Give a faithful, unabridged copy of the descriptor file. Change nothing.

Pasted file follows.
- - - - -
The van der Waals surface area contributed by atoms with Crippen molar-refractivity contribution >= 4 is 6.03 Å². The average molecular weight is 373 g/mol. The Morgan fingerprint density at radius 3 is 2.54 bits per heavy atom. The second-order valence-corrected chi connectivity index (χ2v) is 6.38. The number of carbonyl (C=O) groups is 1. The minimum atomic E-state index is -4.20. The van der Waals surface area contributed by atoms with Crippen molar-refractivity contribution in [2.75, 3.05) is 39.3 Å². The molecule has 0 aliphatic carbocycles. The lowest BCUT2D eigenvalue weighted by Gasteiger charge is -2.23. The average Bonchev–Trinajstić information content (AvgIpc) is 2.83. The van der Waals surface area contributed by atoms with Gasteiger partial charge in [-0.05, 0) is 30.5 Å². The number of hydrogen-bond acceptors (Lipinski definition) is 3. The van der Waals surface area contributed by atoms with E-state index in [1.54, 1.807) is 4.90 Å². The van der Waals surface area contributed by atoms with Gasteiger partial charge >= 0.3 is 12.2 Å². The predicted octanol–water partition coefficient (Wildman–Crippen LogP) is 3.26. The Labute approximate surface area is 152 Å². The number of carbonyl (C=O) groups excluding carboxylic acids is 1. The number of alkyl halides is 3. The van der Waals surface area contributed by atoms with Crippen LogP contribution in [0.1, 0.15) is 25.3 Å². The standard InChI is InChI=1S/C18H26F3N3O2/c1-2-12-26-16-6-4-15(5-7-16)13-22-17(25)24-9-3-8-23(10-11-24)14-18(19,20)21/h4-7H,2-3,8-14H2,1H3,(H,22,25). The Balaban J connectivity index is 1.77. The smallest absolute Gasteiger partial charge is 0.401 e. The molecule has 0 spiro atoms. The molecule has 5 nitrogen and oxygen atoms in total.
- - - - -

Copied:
The van der Waals surface area contributed by atoms with Crippen molar-refractivity contribution >= 4 is 6.03 Å². The average molecular weight is 373 g/mol. The Morgan fingerprint density at radius 3 is 2.54 bits per heavy atom. The second-order valence-corrected chi connectivity index (χ2v) is 6.38. The number of carbonyl (C=O) groups is 1. The minimum atomic E-state index is -4.20. The van der Waals surface area contributed by atoms with Crippen molar-refractivity contribution in [2.75, 3.05) is 39.3 Å². The molecule has 0 aliphatic carbocycles. The lowest BCUT2D eigenvalue weighted by Gasteiger charge is -2.23. The average Bonchev–Trinajstić information content (AvgIpc) is 2.83. The van der Waals surface area contributed by atoms with Gasteiger partial charge in [-0.05, 0) is 30.5 Å². The number of hydrogen-bond acceptors (Lipinski definition) is 3. The van der Waals surface area contributed by atoms with E-state index in [1.54, 1.807) is 4.90 Å². The van der Waals surface area contributed by atoms with Gasteiger partial charge >= 0.3 is 12.2 Å². The predicted octanol–water partition coefficient (Wildman–Crippen LogP) is 3.26. The Labute approximate surface area is 152 Å². The number of carbonyl (C=O) groups excluding carboxylic acids is 1. The number of alkyl halides is 3. The van der Waals surface area contributed by atoms with Crippen LogP contribution in [0.1, 0.15) is 25.3 Å². The standard InChI is InChI=1S/C18H26F3N3O2/c1-2-12-26-16-6-4-15(5-7-16)13-22-17(25)24-9-3-8-23(10-11-24)14-18(19,20)21/h4-7H,2-3,8-14H2,1H3,(H,22,25). The Balaban J connectivity index is 1.77. The smallest absolute Gasteiger partial charge is 0.401 e. The molecule has 0 spiro atoms. The molecule has 5 nitrogen and oxygen atoms in total.